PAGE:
Great with coffee or tea, these Italian crackers (Taralli) from Puglia are perfect for a snack or even for a light breakfast — and you can store them for months!
(*This post contains some affiliate links)
Taralli crackers are somewhere between Italian cookies and bread.
They’re not sweet, and they taste a bit like breadsticks from North Italy, so I always associate them with the rest of traditional Italian bread.
These taralli crackers are originally from the region of Puglia, but nowadays, you find them in all parts of Southern Italy — albeit with some noticeable differences.
Neapolitans, for one, have more flavor variations than these Pugliese ones. (I could’ve sworn I even saw some with chocolate bits the last time we were there. 🙂 )
White wine and olive oil are the two base flavors of taralli. Add flour, a bit of salt, and some fennel seeds – and you’re good to go.
IF YOU WANT MORE AUTHENTIC PUGLIESE TREATS, YOU SHOULD CHECK OUT THESE POSTS!
- Olive oil – I strongly suggest using mild-flavored extra virgin olive oil for this taralli recipe.
- Salt – just use your favorite brand.
- White wine – any dry white wine will work excellently.
- Fennel seeds – these will be the prominent flavor of the crackers.
- Flour – all-purpose flour is all you need for making taralli.
To start making your taralli crackers, use a medium-sized bowl to mix olive oil and white wine with a whisk (photo 1).
Add flour and salt. Combine until a dough starts to form (using a spatula, a wooden spoon, or even your hands to mix).
Add fennel seeds and mix — at this point, it’s better to use your hands to combine the dough (photo 2).
Knead dough until smooth.
Form the taralli dough into a ball and place it on a greased bowl.
Cover it with a clean kitchen towel and set it aside for thirty minutes.
Take a small piece of taralli dough and roll it into a log of about 4-cm long (photo 3).
Connect both ends of the log to form a small circle — this recipe makes about forty pieces of crackers (photo 4).
While finishing the dough, pour water into a medium-sized pot and bring it to a boil.
Slowly drop the taralli into the pot of boiling water. (Do not drop everything at the same time, do it in batches.)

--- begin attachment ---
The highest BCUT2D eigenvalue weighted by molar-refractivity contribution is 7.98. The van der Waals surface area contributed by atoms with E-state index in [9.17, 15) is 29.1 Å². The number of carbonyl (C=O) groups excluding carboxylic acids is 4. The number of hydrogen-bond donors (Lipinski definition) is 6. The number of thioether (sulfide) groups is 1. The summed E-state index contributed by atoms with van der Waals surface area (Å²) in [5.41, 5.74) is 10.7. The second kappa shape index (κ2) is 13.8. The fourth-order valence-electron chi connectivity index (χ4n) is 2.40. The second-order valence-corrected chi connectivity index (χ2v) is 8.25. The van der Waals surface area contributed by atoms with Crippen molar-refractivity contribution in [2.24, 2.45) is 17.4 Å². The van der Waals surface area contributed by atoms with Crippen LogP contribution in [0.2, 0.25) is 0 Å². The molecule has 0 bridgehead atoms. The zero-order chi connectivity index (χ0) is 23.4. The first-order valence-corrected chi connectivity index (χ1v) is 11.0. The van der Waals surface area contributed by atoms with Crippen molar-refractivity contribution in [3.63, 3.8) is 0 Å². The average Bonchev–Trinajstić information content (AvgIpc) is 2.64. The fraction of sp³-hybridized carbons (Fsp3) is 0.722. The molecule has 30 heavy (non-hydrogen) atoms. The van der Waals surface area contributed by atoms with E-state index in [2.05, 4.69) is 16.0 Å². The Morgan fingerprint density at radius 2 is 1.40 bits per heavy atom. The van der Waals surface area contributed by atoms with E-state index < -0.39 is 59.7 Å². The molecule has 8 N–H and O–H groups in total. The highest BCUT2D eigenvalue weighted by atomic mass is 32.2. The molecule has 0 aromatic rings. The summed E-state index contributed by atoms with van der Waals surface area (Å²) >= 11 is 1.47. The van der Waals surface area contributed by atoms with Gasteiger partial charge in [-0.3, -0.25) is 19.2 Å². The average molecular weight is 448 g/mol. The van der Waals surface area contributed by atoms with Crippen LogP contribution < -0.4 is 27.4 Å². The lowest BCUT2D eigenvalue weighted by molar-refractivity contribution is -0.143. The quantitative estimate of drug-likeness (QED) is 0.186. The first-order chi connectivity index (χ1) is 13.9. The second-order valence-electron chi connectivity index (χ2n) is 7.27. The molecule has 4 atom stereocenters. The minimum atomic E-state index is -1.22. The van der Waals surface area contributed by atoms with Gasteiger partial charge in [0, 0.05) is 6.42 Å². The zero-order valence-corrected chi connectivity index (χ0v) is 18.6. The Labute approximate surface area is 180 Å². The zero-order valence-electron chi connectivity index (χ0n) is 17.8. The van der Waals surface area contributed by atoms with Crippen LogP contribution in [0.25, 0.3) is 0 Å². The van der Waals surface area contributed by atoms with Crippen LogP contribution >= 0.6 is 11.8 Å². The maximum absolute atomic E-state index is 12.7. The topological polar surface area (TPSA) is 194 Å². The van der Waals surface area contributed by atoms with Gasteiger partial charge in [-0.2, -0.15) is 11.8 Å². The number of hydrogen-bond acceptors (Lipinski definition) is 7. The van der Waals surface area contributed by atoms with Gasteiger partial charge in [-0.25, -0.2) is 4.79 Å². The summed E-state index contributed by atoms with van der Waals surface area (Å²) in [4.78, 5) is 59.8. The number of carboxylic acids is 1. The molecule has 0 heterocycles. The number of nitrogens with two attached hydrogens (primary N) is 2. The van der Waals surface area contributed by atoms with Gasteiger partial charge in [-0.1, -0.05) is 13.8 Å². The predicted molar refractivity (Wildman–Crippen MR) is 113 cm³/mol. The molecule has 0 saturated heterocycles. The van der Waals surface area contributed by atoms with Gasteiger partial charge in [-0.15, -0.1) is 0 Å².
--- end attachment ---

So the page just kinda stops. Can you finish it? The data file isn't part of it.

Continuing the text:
Once they start to float, use a slotted spoon to take them out of the pan (photo 5).
Place them on a clean kitchen towel to dry.
Once they’re completely dry, preheat the oven to 200°C (375°F).
When the oven is ready, place the taralli on a baking tray lined with a baking sheet (photo 6).
Place the baking tray in the middle of the oven for twenty to twenty-five minutes. For the last seven minutes, move the tray on the top part of the oven to give the taralli a golden color.
- You can change the size of the log if you prefer the crackers to be thinner.
- Make sure the crackers are completely dry when you place them in the oven. If not, the taralli will end up slightly chewy, not crunchy.
- There is no need to use a mixer for this. Since the dough is small and easy to handle, I have always done this manually.
If you’re not a fan of fennel, you can try these other variations for making homemade taralli:
- Black pepper
- Black olives
- Turmeric (Trust me, it exists. I actually did a double-take when I saw this in Bari, back in 2017 🙂 )
For proper storing, keep taralli with fennel seeds on airtight containers, and it would last you months.
No, please don’t do that.
It will completely change the flavor of the taralli. Olive oil (or extra virgin olive oil) has a distinct taste that goes so well with white wine and fennel – the combination just clicks.